by Johannes Schemmel (Heidelberg University, Germany)
By incorporating recent results from neuroscience into analogue neuromorphic hardware we can replicate biological learning mechanisms in silicon to advance bio-inspired artificial intelligence.
Biology is still vastly ahead of our engineering approaches when we look at computer systems that cope with natural data. Machine learning and artificial intelligence increasingly use neural network technologies inspired by nature, but most of these concepts are founded on our understanding of biology from the 1950s. The BrainScaleS neuromorphic architecture builds upon contemporary biology to incorporate the knowledge of modern neuroscience within an electronic emulation of neurons and synapses .
Biological mechanisms are directly transferred to analogue electronic circuits, representing the signals in our brains as closely as possible with respect to the constraints of energy and area efficiency. Continuous signals like voltages and currents at cell membranes are directly represented as they evolve over time . The communication between neurons can be modelled by either faithfully reproducing each action potential or by summarising them as firing rates, as is commonly done in contemporary artificial intelligence (AI).
Using the advantages of modern microelectronics, the circuits are operated at a much higher speed than the natural nervous system. Acceleration factors from 1000 to 100,000 have been achieved in previous implementations, thereby dramatically shortening execution times.
The BrainScaleS architecture consists of three pillars:
- microelectronics as the physical substrate for the emulation of neurons and synapses
- a software stack controlling the operation of a BrainScaleS neuromorphic system from the user interface down to the individual transistors
- training and learning algorithms supported by dedicated software and hardware throughout the system.
The analogue realisation of the network emulation does not only have the advantage of speed, but also consumes much less energy and is easier and therefore cheaper to fabricate than comparable digital implementations. It does not need the smallest possible transistor size to achieve a high energy efficiency. To configure the analogue circuits for their assigned tasks, they are accompanied by specialised microprocessors optimised for the efficient implementation of modern bio-inspired learning algorithms.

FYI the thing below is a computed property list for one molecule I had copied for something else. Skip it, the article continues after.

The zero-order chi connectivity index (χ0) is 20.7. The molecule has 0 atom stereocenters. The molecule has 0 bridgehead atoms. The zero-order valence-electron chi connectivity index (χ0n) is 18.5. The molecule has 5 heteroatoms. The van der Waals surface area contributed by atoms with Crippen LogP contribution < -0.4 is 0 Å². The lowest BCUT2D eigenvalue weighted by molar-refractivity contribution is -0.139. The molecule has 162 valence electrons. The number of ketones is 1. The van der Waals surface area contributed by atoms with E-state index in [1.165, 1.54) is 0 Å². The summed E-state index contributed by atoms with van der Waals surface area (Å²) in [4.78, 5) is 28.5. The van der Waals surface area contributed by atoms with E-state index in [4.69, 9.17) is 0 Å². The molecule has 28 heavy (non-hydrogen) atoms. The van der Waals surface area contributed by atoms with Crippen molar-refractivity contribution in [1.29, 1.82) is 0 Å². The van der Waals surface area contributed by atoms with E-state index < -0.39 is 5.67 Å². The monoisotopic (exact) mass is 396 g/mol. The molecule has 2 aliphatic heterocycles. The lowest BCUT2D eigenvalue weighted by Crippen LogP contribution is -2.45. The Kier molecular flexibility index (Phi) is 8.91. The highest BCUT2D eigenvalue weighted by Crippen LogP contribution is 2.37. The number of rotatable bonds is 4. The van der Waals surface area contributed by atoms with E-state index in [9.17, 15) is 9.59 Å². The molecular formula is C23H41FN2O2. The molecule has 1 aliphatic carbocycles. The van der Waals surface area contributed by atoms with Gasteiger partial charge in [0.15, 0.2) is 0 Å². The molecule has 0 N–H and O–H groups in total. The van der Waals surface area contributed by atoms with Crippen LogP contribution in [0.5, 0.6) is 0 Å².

Suitable tasks range from fundamental neuroscientific research, like the validation of results from experimental observations in living tissue, to AI applications like data classification and pattern recognition.
These custom-developed plasticity processing units have access to a multitude of analogue variables characterising the state of the network. For example, the temporal correlation of action potentials is continuously measured by the analogue circuitry and can be used as input variables for learning algorithms . This combination of analogue and digital hardware-based learning is called hybrid plasticity.
Figure 1: The most recent addition to the BrainScaleS family of analogue accelerated neuromorphic hardware systems is a credit-card sized mobile platform for EdgeAI applications. The protective lid above the BrainScaleS ASIC has been removed for the photograph.
Figure 1 shows the recently finished BrainScaleS mobile system. A BrainScaleS ASIC is visible on the lower left side of the topmost circuit board. This version is suited for edge-based AI applications. Edge-based AI avoids the transfer of full sensor information to the data centre and thus enhances data privacy and has the potential to vastly reduce the energy consumption of the data centre and data communication infrastructure. An initial demonstration successfully detects signs of heart disease in EKG traces. The energy used to perform this operation is so low that a wearable medical device could work for years on battery power using the BrainScaleS ASIC.
The BrainScaleS architecture can be accessed and tested free of charge online at [L1].
This work has received funding by the EC (H2020) under grant agreements 785907 and 945539 (HBP) and the BMBF (HD-BIO-AI, 16ES1127)
 S. A. Aamir et al.: “A Mixed-Signal Structured AdEx Neuron for Accelerated Neuromorphic Cores,” IEEE Trans. Biomed. Circuits Syst., vol. 12, no. 5, pp. 1027–1037, Oct. 2018, doi: 10.1109/TBCAS.2018.2848203.
 S. A. Aamir, Y. Stradmann, and P. Müller: “An accelerated lif neuronal network array for a large-scale mixed-signal neuromorphic architecture,” on Circuits and …, 2018, [Online]. Available: https://ieeexplore.ieee.org/abstract/document/8398542
 S. Billaudelle et al.: “Structural plasticity on an accelerated analog neuromorphic hardware system,” Neural Netw., vol. 133, pp. 11–20, Oct. 2020, doi: 10.1016/j.neunet.2020.09.024.
Heidelberg University, Germany,
Heidelberg University, Germany,